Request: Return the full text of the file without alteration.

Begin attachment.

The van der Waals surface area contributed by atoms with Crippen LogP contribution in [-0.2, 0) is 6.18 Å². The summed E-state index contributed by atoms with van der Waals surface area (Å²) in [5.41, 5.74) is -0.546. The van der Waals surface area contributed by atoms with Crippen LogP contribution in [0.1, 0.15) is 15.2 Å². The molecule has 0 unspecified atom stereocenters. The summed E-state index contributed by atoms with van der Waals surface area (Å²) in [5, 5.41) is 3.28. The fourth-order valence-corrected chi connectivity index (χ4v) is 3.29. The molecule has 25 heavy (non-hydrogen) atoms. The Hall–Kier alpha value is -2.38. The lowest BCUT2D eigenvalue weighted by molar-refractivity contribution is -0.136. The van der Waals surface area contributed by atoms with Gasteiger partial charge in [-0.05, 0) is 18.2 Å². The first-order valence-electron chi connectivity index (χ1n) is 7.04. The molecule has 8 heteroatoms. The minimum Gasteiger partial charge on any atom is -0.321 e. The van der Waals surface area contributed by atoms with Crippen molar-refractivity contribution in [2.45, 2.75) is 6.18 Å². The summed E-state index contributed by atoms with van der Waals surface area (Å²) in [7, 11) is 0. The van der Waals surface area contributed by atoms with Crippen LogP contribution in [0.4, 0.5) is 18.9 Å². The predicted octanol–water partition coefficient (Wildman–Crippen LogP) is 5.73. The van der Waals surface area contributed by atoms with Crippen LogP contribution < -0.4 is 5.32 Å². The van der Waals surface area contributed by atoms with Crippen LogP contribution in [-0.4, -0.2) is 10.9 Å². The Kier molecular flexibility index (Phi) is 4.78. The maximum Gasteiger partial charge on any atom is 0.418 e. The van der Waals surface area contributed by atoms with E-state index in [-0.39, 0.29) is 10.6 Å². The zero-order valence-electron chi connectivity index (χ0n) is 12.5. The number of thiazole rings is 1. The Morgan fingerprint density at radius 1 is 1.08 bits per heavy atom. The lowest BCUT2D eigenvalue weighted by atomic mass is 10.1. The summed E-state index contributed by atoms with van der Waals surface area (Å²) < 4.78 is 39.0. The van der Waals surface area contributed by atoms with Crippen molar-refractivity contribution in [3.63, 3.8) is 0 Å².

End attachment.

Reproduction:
The van der Waals surface area contributed by atoms with Crippen LogP contribution in [-0.2, 0) is 6.18 Å². The summed E-state index contributed by atoms with van der Waals surface area (Å²) in [5.41, 5.74) is -0.546. The van der Waals surface area contributed by atoms with Crippen LogP contribution in [0.1, 0.15) is 15.2 Å². The molecule has 0 unspecified atom stereocenters. The summed E-state index contributed by atoms with van der Waals surface area (Å²) in [5, 5.41) is 3.28. The fourth-order valence-corrected chi connectivity index (χ4v) is 3.29. The molecule has 25 heavy (non-hydrogen) atoms. The Hall–Kier alpha value is -2.38. The lowest BCUT2D eigenvalue weighted by molar-refractivity contribution is -0.136. The van der Waals surface area contributed by atoms with Gasteiger partial charge in [-0.05, 0) is 18.2 Å². The first-order valence-electron chi connectivity index (χ1n) is 7.04. The molecule has 8 heteroatoms. The minimum Gasteiger partial charge on any atom is -0.321 e. The van der Waals surface area contributed by atoms with Crippen molar-refractivity contribution in [2.45, 2.75) is 6.18 Å². The summed E-state index contributed by atoms with van der Waals surface area (Å²) in [7, 11) is 0. The van der Waals surface area contributed by atoms with Crippen LogP contribution in [0.4, 0.5) is 18.9 Å². The predicted octanol–water partition coefficient (Wildman–Crippen LogP) is 5.73. The van der Waals surface area contributed by atoms with Crippen LogP contribution < -0.4 is 5.32 Å². The van der Waals surface area contributed by atoms with Crippen LogP contribution in [-0.4, -0.2) is 10.9 Å². The Kier molecular flexibility index (Phi) is 4.78. The maximum Gasteiger partial charge on any atom is 0.418 e. The van der Waals surface area contributed by atoms with E-state index in [-0.39, 0.29) is 10.6 Å². The zero-order valence-electron chi connectivity index (χ0n) is 12.5. The number of thiazole rings is 1. The Morgan fingerprint density at radius 1 is 1.08 bits per heavy atom. The lowest BCUT2D eigenvalue weighted by atomic mass is 10.1. The summed E-state index contributed by atoms with van der Waals surface area (Å²) < 4.78 is 39.0. The van der Waals surface area contributed by atoms with Crippen molar-refractivity contribution in [3.63, 3.8) is 0 Å².